Those of us who have children understand that there comes a time when food battles are the norm. Some of us have children that will only eat certain foods. My husband says he was one of those children. Every time his parents took him out to eat, he would order a hamburger and french fries. He never ordered anything else no matter how much his mother begged. Well, when it was our turn to go through this phenomenon, my youngest son took us through it. From the time he moved to solids, feeding him became a battle. He would sit at the table and yell, “I hate dinner” or, “I hate vegetables!” He did it so much that we called him [grumpy smurf]. At the end of every meal, we would look at him and his cheeks would be the size of a chipmunks’. All of his food would be stored in his cheeks because he refused to swallow it. After getting tired of the fights, I had to come up with a way to win the war.
I tried feeding him myself but that didn’t work because as I stated, he just stored the food in his cheeks. I then tried hiding the food. I would combine the foods he hated with other foods. For instance, I added puréed carrots into the macaroni and cheese. That didn’t work because he could tell something was different. Finally, one day I prepared multiple meals and let him go through and taste the foods. If he liked it, he would swallow and if he didn’t, he would spit it out. At the end of this process, I found something fantastic out. My son did like vegetables. He just didn’t like them cooked. With that knowledge, I was able to create meals that worked for both of us. Now don’t get me wrong, he didn’t become the best eater in the world. In fact, he still lives on cheesesteaks and chicken nuggets as an adult but I was able to get him to eat healthy foods, which was my objective.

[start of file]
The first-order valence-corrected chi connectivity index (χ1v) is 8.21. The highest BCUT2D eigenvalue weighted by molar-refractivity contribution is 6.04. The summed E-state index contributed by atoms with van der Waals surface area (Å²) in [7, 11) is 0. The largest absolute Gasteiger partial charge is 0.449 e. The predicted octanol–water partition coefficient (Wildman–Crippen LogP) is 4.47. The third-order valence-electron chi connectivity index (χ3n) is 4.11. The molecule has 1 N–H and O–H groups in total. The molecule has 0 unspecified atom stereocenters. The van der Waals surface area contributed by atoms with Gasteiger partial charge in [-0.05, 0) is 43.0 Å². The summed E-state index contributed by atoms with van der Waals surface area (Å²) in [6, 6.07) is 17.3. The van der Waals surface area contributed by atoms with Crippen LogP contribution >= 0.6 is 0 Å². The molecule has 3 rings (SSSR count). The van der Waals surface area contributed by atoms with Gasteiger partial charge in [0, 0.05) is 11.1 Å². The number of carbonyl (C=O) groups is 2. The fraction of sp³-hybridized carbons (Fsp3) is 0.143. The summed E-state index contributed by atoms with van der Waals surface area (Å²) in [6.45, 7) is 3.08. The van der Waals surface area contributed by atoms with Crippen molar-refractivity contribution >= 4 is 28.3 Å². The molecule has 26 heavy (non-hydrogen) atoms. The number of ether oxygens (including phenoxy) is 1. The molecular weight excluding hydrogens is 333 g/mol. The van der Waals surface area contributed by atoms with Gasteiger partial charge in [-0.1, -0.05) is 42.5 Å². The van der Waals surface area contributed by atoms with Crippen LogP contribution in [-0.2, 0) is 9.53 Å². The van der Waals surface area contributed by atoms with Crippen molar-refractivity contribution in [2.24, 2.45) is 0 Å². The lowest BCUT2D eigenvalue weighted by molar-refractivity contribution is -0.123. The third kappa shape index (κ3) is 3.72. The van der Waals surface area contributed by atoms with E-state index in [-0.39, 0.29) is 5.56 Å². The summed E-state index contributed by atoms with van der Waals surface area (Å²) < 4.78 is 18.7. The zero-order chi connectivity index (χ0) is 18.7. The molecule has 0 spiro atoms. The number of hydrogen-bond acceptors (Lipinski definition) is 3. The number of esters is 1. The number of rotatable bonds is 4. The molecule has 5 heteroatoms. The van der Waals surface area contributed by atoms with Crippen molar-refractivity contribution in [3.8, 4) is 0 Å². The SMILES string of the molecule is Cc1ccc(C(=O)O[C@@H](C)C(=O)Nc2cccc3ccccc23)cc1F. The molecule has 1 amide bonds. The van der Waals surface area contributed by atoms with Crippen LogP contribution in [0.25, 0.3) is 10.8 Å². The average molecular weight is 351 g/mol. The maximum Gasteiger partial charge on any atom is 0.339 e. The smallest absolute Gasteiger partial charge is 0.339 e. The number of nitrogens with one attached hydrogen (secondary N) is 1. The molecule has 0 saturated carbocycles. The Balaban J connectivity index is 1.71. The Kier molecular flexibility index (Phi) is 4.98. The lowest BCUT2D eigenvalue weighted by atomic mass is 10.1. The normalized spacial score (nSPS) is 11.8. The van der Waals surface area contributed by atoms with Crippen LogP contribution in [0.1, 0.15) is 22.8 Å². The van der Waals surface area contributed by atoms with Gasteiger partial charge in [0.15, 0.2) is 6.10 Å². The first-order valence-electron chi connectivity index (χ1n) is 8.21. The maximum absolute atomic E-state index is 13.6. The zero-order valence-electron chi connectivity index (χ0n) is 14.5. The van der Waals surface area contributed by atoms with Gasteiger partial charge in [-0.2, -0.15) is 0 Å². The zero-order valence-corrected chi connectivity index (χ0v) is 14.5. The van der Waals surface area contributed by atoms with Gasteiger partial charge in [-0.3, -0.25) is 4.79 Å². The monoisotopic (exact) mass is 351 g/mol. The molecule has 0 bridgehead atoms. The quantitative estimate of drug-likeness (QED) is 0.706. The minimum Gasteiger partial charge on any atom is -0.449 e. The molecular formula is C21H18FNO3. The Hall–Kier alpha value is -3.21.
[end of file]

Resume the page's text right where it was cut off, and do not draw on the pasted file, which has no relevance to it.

So in the end, I feel that I did win the war after losing many battles. I learned to take some time and get to know him instead of treating him like all of the other kids. Once I did that, I was able to meet my objectives while creating a positive attitude towards food. So, what is my recipe?
- First, write a list of all of the foods that you normally cook for your family.
- Pick a day to sit with your child and taste test.
- Make samples of all of the food and make it a taste testing game.
- Watch your child as he or she tries each of the dishes.
- Write down the likes and dislikes.
- Talk with your child about his or her thoughts.
- Relish in the fact that you now have relevant information about your child’s likes and dislikes.
- Lastly, use what you know to make slight modifications to your meals which will help to ensure that your child is getting the nutrition you want them to have.
Remember, if your child is not eating then you both lose.